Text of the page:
We are regularly asked by association clients if it really matters how precisely meeting rules are followed. “Can’t we just vote on this proposal by e-mail?” “What’s the consequence if the meeting notice is not exactly right?” Without exception, our advice is always: FOLLOW THE RULES.
As an example of “what can happen?” comes the North Carolina appellate case of Willomere Community Association, Inc. and Nottingham Owners Association, Inc. v. City of Charlotte and Charlotte-Mecklenburg Housing Partnership, Inc. (November 1, 2016). The moral of the story is that procedural rules for meetings and voting when making decisions should be followed very carefully.
In Willomere, a rezoning of property next to a community association was approved and two associations filed a lawsuit challenging the rezoning. The appeal doesn’t actually involve the substance of the rezoning, but the procedural process by which the lawsuits were initiated. The NC Court of Appeals determined that both associations “failed to follow the requirements in their respective bylaws with regard to their decision to initiate this litigation,” which means the lawsuits were invalid.
One association admitted the decision to initiate the lawsuit was not taken at a formal meeting with a vote, but was decided by e-mail. While the Court noted the possibility that e-mail evidence would prove there was written unanimous consent of every director, which is permitted, the record before the Court simply did not show that such action was taken. As a result, the association’s decision to initiate litigation was improper.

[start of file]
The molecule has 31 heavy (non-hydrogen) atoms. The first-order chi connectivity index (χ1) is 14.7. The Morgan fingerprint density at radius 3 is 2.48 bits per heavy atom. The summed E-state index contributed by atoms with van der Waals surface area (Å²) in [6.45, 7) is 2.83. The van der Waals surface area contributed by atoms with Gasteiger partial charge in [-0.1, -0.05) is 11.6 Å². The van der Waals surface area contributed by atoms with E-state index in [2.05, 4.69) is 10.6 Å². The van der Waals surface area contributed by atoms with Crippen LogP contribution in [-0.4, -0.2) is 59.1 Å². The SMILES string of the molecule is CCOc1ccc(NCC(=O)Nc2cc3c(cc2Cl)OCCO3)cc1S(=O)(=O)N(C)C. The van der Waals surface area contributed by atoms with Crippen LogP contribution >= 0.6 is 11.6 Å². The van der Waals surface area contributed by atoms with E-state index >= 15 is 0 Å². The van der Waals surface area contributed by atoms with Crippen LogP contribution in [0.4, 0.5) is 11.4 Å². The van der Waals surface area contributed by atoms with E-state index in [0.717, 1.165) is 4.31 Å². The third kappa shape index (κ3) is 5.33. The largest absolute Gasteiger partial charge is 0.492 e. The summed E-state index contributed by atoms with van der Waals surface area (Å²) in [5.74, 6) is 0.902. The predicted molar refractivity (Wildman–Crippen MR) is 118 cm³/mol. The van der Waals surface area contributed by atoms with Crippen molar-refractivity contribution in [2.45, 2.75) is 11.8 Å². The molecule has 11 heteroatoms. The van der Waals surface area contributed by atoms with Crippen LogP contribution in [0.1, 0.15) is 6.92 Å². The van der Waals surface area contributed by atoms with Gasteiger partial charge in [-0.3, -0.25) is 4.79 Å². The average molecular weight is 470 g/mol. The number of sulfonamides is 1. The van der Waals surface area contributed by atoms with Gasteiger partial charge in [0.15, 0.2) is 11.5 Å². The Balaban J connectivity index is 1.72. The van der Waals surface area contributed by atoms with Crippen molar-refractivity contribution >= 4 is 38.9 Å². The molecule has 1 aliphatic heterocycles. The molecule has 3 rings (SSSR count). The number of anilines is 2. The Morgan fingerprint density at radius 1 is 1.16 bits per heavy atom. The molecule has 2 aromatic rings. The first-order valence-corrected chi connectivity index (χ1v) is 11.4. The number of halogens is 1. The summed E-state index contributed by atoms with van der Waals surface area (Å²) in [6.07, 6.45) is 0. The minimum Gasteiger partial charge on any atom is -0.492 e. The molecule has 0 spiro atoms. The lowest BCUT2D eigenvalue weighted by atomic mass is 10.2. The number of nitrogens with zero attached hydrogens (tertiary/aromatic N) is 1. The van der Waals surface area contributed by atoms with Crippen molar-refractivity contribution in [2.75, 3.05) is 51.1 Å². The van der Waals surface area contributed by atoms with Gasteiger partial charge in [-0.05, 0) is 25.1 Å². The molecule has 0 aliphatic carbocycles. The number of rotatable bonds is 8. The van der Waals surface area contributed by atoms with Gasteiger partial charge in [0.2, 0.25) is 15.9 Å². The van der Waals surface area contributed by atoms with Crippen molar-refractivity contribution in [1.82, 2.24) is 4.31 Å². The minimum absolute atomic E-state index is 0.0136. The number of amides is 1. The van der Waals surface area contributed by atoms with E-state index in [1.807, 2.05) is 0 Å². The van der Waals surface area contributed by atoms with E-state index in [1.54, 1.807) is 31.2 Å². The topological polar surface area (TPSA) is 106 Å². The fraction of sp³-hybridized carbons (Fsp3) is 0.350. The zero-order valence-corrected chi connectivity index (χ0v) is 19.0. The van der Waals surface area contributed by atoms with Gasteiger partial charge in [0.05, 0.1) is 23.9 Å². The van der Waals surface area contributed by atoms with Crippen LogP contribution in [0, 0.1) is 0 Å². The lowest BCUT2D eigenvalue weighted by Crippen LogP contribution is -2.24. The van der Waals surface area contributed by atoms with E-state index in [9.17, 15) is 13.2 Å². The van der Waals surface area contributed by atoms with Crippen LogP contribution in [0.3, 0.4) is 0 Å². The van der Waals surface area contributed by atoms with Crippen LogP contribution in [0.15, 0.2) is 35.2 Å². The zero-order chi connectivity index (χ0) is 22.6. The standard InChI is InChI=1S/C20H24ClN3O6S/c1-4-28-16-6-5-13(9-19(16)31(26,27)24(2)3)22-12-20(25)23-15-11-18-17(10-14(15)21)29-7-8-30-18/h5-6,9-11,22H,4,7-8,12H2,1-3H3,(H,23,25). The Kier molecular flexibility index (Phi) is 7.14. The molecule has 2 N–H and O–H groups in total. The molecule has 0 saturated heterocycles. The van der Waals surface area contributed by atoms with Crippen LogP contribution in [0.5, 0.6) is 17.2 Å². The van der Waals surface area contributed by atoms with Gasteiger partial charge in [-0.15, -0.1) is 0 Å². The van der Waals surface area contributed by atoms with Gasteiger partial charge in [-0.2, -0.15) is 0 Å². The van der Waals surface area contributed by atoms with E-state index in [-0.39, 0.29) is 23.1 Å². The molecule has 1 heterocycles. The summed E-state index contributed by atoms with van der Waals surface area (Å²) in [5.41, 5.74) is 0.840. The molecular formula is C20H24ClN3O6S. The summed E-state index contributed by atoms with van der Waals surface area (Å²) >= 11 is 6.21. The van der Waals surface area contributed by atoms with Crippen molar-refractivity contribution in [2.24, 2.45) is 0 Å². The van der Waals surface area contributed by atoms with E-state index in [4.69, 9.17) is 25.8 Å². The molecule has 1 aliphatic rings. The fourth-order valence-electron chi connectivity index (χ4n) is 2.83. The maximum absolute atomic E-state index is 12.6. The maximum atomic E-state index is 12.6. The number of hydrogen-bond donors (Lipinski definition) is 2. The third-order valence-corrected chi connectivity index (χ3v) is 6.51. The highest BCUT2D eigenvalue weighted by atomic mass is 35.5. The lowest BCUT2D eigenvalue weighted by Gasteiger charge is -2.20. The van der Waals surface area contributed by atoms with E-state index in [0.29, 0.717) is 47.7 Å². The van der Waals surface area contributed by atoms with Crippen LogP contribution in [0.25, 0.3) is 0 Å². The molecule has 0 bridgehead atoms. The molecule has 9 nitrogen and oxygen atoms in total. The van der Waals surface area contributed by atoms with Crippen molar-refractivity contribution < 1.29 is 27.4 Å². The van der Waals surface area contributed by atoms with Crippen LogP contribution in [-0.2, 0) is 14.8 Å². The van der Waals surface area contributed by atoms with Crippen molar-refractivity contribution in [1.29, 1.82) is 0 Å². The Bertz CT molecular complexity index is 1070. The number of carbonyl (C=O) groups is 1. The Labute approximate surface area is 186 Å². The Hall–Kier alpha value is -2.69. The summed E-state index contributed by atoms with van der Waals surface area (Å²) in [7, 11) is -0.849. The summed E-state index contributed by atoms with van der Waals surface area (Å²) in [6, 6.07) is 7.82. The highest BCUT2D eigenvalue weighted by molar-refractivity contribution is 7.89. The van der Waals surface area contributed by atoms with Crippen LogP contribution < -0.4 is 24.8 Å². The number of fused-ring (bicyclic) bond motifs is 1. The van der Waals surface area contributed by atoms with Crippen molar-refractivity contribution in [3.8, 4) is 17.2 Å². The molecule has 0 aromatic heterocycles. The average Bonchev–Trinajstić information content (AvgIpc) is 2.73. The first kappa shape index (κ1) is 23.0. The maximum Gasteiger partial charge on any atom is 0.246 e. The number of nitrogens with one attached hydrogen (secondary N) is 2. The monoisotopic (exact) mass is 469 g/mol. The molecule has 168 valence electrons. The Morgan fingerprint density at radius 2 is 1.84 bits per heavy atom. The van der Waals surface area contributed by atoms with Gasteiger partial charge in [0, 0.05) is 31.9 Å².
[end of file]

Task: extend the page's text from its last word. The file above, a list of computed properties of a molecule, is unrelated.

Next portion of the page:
The second association argued that its board authorized litigation during a telephone conversation. However, the testimony showed that the telephone discussion was not an officially noticed board meeting by teleconference with an official vote, but simply a phone “conversation.” The Court noted there was no proper notice of the “meeting,” there were no minutes of actions taken during the “meeting,” etc. As a result, the association’s decision to initiate litigation was improper.
Because the association boards didn’t follow their own bylaws (and state statutes) in making the decision to file the lawsuit, the Court held that the associations lacked “standing” to bring the actions, and the lawsuit was dismissed.
At times, it may seem that we as attorneys constantly nag about doing everything by the book and watching the details, whether that’s due to a specific state statute or Robert’s Rules of Order (also required generally by state statute). This case is a keen reminder that when it comes to board meetings and making formal decisions, do it right the first time.
Keep in mind that this was a North Carolina case that applies to North Carolina only, and because North Carolina and South Carolina statutes and documents vary, you can’t assume that what works in one state will work in the other. If you have specific questions about board meetings or how to make proper board decisions, feel free to give our firm a call. I’m proud to say we’re the only law firm in the country with two attorneys who are Professional Registered Parliamentarians (PRPs) with the National Association of Parliamentarians.